Read about debt obligations, deficiency, and forgiveness so you can better understand everything that I have written so far.
So, if you consider strategically defaulting on your (primary residence) home AND you can negotiate debt forgiveness with your lender, then you will not have any exposure to a deficiency judgment and you will not have any federal tax liability.
The question is What Does It Take To Get The Lender To Agree To Forgive Your Debt?
The answer is: you must successfully negotiate a principle reduction, short sale, or a deed-in-lieu of foreclosure AND get the lender to agree (IN WRITING) to forgive any deficiency. You want the creditor or lender to give up its right (IN WRITING) to seek a deficiency judgment.
A principle reduction is when a lender or creditor agrees to reduce the principle balance of a loan.
A deed-in-lieu is when you enter into a written agreement to give the property back to the bank. The key is to negotiate a full settlement of your total outstanding mortgage debt including fees and penalties in exchange for the deed to your property. A full settlement of your total outstanding mortgage debt eliminates a deficiency and tax liabilities. A partial settlement still leaves open the possibility of a deficiency judgment or forgiveness of the remaining balance.
A short sale occurs when a lender let’s you sell your property for an amount less than what is owed on the mortgage. Essentially your lender may be willing to accept less than the full amount due on a mortgage. If you owe the lender $400,000 then the lender may agree to let you sell the property for $350,000.
In all the above cases you must get the lender to agree to forgive the deficiency.
Beware of the Turn In Your Financial Documents Trap. This happens when the lender’s representative asks you to turn in your financials via telephone or fax in order to see if you qualify for a loan workout, principle reduction, deed-in-lieu, or short sale. Before you agree to turn over your financial documents ask the lender to send you something in writing stating that they will seriously consider a work out option if you turn over your financials. Or ask the lender to direct you to their website regarding their loan workout processing rules. The problem I have is this: What happens to your financial documents, if your lender refuses to negotiate a loan workout? Can the lender use this information against you? For example, can the lender use the information during a foreclosure action or during a lawsuit seeking a deficiency judgment? In order to collect on a properly obtained deficiency judgment, the creditor or lender must locate your bank account, or locate your investment account or locate your place of employment or locate any other asset that has value. I don’t think anyone wants to turn over their financial documents to be used in any way to take their money.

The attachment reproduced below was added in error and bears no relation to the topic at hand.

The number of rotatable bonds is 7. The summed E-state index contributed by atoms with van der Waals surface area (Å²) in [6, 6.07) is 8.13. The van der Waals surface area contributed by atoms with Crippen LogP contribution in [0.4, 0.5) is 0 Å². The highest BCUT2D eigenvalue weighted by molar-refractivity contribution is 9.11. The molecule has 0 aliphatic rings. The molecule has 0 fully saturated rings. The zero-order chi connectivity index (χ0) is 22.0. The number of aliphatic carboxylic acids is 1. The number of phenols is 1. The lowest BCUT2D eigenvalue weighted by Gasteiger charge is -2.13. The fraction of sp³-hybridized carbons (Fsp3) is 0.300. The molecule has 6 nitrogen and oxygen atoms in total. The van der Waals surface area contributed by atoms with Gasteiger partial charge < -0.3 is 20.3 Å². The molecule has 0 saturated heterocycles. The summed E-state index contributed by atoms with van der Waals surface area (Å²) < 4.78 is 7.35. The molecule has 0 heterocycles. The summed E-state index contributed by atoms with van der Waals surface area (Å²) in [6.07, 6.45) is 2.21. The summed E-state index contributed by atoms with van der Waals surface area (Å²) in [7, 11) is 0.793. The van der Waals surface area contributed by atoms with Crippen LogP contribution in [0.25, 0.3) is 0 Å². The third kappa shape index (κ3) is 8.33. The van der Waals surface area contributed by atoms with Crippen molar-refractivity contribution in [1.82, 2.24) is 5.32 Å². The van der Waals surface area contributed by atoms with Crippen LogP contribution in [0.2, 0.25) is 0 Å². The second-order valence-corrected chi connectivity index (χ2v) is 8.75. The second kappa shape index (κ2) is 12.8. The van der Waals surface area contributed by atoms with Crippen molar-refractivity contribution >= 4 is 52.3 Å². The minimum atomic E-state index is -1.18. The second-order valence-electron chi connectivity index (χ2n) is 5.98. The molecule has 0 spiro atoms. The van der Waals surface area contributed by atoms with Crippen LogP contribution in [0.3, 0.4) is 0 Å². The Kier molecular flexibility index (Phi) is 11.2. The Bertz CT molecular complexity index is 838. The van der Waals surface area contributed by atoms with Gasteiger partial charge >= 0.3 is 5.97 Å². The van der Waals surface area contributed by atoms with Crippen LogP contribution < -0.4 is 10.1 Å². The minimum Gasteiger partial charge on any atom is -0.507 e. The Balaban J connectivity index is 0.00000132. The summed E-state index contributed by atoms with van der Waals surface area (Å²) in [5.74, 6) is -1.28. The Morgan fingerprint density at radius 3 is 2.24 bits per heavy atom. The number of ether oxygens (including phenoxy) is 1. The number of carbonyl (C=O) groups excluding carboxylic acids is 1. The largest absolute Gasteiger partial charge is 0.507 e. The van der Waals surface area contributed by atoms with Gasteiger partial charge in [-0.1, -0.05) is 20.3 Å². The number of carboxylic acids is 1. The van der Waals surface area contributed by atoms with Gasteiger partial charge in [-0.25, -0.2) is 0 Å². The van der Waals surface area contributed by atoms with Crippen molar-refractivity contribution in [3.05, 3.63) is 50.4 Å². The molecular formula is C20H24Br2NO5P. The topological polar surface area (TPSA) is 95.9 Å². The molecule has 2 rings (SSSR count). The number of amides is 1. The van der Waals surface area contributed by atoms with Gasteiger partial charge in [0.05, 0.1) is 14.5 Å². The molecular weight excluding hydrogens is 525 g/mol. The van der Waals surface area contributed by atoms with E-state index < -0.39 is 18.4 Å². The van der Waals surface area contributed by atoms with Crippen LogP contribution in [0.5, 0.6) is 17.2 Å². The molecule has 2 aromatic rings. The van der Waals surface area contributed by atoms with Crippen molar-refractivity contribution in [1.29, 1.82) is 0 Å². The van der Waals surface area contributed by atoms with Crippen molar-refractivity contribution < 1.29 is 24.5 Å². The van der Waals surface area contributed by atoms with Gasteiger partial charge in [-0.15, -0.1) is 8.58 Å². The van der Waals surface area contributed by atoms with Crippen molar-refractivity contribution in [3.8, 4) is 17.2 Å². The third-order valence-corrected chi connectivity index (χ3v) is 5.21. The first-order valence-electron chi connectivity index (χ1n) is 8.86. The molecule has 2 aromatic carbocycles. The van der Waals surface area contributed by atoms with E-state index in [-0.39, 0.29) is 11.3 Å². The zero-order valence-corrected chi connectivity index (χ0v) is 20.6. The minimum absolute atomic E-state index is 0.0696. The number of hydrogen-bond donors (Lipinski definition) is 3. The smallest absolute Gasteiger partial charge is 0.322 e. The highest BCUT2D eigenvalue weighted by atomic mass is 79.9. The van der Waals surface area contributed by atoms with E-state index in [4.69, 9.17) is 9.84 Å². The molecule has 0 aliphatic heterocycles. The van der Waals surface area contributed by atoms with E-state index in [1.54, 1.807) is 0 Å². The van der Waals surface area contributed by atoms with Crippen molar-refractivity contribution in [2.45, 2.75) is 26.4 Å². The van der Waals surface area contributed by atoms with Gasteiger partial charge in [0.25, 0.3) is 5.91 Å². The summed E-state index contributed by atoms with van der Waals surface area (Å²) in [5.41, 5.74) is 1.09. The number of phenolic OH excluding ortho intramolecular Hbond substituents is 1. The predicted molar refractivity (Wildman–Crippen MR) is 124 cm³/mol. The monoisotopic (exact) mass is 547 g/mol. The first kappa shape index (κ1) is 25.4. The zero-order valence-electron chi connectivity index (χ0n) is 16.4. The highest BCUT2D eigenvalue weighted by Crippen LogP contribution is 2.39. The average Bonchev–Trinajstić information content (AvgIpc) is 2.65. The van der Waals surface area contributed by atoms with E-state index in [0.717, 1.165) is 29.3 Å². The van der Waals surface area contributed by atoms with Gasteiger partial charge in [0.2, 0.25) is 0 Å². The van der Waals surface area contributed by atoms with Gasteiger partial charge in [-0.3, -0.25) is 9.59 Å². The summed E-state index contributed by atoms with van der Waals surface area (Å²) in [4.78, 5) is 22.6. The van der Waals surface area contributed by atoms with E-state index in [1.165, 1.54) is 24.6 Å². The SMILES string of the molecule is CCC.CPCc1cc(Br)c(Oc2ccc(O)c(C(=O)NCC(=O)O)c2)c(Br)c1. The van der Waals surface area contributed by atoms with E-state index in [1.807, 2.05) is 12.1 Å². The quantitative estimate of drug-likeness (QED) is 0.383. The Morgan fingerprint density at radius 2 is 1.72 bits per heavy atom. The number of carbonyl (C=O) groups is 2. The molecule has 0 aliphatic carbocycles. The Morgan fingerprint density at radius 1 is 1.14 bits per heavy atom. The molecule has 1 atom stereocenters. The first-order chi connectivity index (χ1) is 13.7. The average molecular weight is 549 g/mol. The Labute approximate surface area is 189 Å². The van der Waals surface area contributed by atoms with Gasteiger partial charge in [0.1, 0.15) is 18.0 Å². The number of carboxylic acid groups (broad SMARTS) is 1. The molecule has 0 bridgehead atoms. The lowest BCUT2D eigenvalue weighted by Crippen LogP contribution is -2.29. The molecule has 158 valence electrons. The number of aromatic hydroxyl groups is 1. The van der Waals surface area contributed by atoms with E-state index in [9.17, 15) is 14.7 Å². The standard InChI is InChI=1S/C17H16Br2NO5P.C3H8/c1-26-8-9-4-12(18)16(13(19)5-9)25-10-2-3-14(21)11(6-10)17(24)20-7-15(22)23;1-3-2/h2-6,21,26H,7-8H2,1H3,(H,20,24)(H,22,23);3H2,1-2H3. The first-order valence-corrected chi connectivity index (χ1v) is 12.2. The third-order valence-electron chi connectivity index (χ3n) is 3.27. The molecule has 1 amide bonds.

If you do decide to turn over financial documents to the creditor or lender, then cross out all of the account numbers. If the creditor or lender refuses to work with you after you have turned over your financial documents then immediately move all of your money and your investments to another financial institution.
A creditor or a lender has the right to garnish wages if it properly and legally obtains a deficiency judgment in a court of law against a person who entered into a legal loan agreement with the creditor or lender. So yes, your husband could be exposed to wage garnishment if the creditor or lender successfully obtains a deficiency judgment against him.
Keep in mind that even if a creditor or lender successfully obtains a deficiency judgment, it does not mean all is lost. You can negotiate a settlement with the creditor or lender. The creditor or lender may take 50% or less than what is owed instead of spending time in court. Also keep in mind to NEVER LET A LAWSUIT FOR A DEFICIENCY JUDGMENT GO UNDEFENDED. NEVER IGNORE THIS TYPE OF LAWSUIT. The simple reason is that you may stop the creditor or lender from getting a judgment or you may be able to use your defense to this lawsuit as a means to negotiate a settlement.
You should seriously consider working with a qualified attorney and/or accountant in order to understand your specific risks.
You have to make some difficult choices. I am confident that once you understand you options you will get through this successfully.